Imagine you are cooking stew in a pressure cooker on the top of a stove. You have added the meat and the veggies, the water and the spices. You turn on the stove and begin to wait for the stew to cook. What happens as the stew gets hotter and hotter? The pressure begins to build inside the pot. And what if there is no release valve on the top of the cooker? This happened to my Mom once – for some reason the valve was not working right and . . . you guessed it . . . we ended up with stew all over the ceiling of the kitchen. The heat was being added, but the pressure was unable to be balanced and the lid blew off.
Our lives can be like this image of the pressure cooker. Often we add things to our lives – responsibilities, activities, relationships, etc. – and this is like adding heat to the pot. We add pressure inside ourselves. Stress builds inside us when we add things to our lives. Too much stress without the ability or opportunity to release that stress (bring balance), will eventually lead to an explosion – burnout, out-of-control anxieties, maybe even a nervous breakdown.
It is important, therefore, to identify where the heat is coming from and how we can release the pressure or let off steam. Sometimes this is through removing some heat by saying "No" to things we are doing or being asked to do. Sometimes is it prioritizing the things we are doing so that we put our main energy in the things that are most important. Regardless, we need to find ways to release pressure.
Stress is a response to real or imagined demands placed upon us by ourselves or others or the environment. In other words, we need to assess the situation as stressful for it to be stressful. It is, in part, a response to the environmental pressures outside us and to the internal expectations within us.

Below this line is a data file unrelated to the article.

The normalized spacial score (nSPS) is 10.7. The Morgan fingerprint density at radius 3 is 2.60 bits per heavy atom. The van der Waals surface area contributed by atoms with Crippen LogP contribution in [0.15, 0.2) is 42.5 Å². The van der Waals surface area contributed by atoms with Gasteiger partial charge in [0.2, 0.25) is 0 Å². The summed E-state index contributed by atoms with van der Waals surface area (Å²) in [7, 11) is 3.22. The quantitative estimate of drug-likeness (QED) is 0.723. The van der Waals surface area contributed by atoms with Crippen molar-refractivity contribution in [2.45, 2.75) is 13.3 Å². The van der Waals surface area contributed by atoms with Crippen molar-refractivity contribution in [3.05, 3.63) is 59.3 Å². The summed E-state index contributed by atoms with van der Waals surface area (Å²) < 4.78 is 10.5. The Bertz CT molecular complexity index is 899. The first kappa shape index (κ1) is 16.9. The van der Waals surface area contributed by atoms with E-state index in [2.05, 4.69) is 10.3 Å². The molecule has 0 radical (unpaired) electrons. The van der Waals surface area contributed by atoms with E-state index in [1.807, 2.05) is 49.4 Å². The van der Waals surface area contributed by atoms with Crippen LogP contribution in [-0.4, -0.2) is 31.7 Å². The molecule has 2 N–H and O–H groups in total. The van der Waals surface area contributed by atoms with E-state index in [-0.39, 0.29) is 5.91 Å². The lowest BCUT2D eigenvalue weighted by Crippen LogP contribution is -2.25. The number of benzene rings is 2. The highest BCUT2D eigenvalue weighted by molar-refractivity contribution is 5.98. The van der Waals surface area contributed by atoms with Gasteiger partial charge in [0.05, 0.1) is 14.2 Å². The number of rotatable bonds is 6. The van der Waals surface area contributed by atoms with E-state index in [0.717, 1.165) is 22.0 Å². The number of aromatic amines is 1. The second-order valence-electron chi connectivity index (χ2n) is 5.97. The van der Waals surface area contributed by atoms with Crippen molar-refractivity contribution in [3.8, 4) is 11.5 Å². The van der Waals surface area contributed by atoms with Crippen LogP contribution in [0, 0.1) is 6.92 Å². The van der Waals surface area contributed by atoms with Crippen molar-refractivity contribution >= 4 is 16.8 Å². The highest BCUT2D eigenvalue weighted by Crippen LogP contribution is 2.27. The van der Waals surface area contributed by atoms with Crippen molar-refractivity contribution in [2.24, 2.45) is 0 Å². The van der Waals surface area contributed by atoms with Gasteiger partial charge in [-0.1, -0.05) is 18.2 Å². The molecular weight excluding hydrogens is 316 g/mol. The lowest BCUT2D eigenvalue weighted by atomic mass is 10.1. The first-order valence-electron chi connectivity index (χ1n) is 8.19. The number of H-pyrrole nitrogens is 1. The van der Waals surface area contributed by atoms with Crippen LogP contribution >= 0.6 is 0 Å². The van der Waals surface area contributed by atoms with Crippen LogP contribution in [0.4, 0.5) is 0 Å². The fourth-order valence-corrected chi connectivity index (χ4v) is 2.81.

But do you ever wonder how it is that others do not react with the same level of stress to the exact same situation you are in? Stress increases when there is a perceived imbalance between the demands in our life and the ability to cope with them. Therefore, defining something as stressful depends on our response to it. Stress is not in the individual nor in the environmental demands but instead in the perception that we are being taxed beyond our capacity to cope. Stress is in the eye of the beholder. Our perception is related to how familiar we are with an event and how much we feel we can control it and ourselves. How helpless and controlled by external things we feel also impacts our assessment of stress. Often stress can be reduced by making changes in the things we choose to do and by becoming more familiar with the events in our lives.
But how do I know if I am stressed? Here are some clues:
- Decision-making becomes difficult (both major and minor kinds)
- excessive daydreaming or fantasizing about getting away from it all
- Increased use of cigarettes and/or alcohol
- Thoughts trail off while speaking or writing
- Excessive worrying about all things
- Sudden outbursts of temper and hostility
- Paranoid ideas and mistrust of friends and family
- Forgetfulness for appointments, deadlines, dates
- Frequent spells of brooding and feeling of inadequacy
- Reversals in usual behavior
Burnout is a disease of over-commitment. It is emotional exhaustion involving negative self-image, negative attitudes, and loss of concern and feeling for people. It is especially common in people with high standards and can be related to work, family, financial or social pressures. Christians, people with Type A personalities (highly driven to achieve and succeed at all costs), and many caregivers are susceptible to burnout because their lives can so easily revolve around serving others at the expense of themselves.
Burnout is likely to come from...
- An accumulation of stress, especially when there are not enough resources to meet the demands.
- Denial, when we don’t allow ourselves to feel tired, or we deny our limits, or we distance ourselves from our feelings by staying focused on others’ needs.
- Over-commitment, when we don’t care for self, just others and we feel indispensable by taking responsibility for others’ problems.
We will go through different stages towards burnout.
- First we will feel physical fatigue. We may lose energy and enthusiasm and become exhausted, sometimes with physical complaints and ailments.
- Second, we may begin to alienate ourselves by withdrawing and detaching from others, or by becoming bored or cynical, having little motivation and finding it difficult to concentrate.
- Third, and finally, we go through loss of hope, where we lose confidence, feel discouraged and depressed, and may even struggle with suicidal thoughts.
There is hope for those of us experiencing stress and burnout. Find ideas for coping.